When I registered, I claimed exemption as a minister. My arguments, I thought, were well based, and my induction was delayed while my case was sent to the appeal board. They thought otherwise and rejected my claim. This delay, however, helped keep me out of prison because by now it was harvesttime, and I was deferred until this essential work on my parents’ farm could be finished. Finally my induction was set for November 15. The war ended November 11. I had missed prison by only four days.
Others who fearlessly came out in support of Christian neutrality did not fare as well. At a convention in Denver, I met one of them. Explaining why he was bald, the brother told of being tied to a tree by a fanatical mob that had poured hot tar over him. “The women in the group,” he said, “were the worst.” He had shaved his hair off to get rid of the tar. Then he broke into a broad smile and said of his experience: “I wouldn’t have missed it for anything.”
Because of their uncompromising stand, some of the officials of the Watch Tower Society were wrongly imprisoned. But in 1919, while still in prison, they were reelected to their positions in the Society, despite an attempt by apostates to replace them. The faithful brothers accepted this as an indication of Jehovah’s approval. Full of joy, encouraged by a fresh flow of holy spirit, they were now more determined than ever before to take up the Kingdom-preaching work anew and to expose the clergy for their hypocritical failure to support God’s Kingdom. A complete break with Babylon had begun.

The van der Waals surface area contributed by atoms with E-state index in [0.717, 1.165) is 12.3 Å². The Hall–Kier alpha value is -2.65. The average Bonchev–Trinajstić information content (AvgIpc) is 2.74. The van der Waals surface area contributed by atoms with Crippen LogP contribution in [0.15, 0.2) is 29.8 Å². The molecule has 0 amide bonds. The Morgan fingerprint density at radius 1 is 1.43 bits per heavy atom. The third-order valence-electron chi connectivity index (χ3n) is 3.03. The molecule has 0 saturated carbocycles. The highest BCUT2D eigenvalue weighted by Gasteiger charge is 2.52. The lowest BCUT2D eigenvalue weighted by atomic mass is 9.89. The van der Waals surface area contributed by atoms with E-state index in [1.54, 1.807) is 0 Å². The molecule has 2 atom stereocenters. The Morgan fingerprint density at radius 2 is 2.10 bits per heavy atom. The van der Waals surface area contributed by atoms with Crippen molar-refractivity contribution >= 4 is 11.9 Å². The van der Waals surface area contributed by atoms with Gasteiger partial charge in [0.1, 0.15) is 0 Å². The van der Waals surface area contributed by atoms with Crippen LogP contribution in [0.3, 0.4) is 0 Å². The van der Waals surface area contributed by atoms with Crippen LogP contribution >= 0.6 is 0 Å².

On February 24, 1918, in Los Angeles, California, after the United States got involved in World War I on April 6, 1917, Brother Rutherford delivered for the first time the thrilling talk “Millions Now Living Will Never Die.”
Important Changes Over the Years
For seven years Lydia Tannahill and I had maintained a friendship mainly by correspondence. After prayerful consideration, we decided in 1921 it would be best for us to take advantage of Paul’s concession when advising singleness, namely, that he who “gives his virginity in marriage does well.” (1 Corinthians 7:38) Our marriage was a gift from Jehovah and caused our hearts to rejoice. Before long, however, we were faced with a crisis. Travel had caused an old back injury of Lydia’s to become acute, and my heart, though loyal and loving, was slow, “a tired heart” the doctors called it. This gave way to anemia. Both of us were running out of strength. We were advised to change climate and to limit our daily travels. Our mobile home was ideal for helping us follow this counsel, and so we spent September 1923 on the road to California.
Belonging to the highly privileged generation that I do, I have been allowed to see how Jehovah’s visible organization has developed over the years. I was there when Los Angeles was first laid out in individual preaching territories, when Sunday witnessing began, and when we received our new name, Jehovah’s Witnesses, in 1931. What a thrill to see adjustments made in 1932 and 1938 that ensured the theocratic, rather than the democratic, appointment of elders. And it has been a joy to see unclear issues and questions, like those of neutrality and the sanctity of blood, clarified.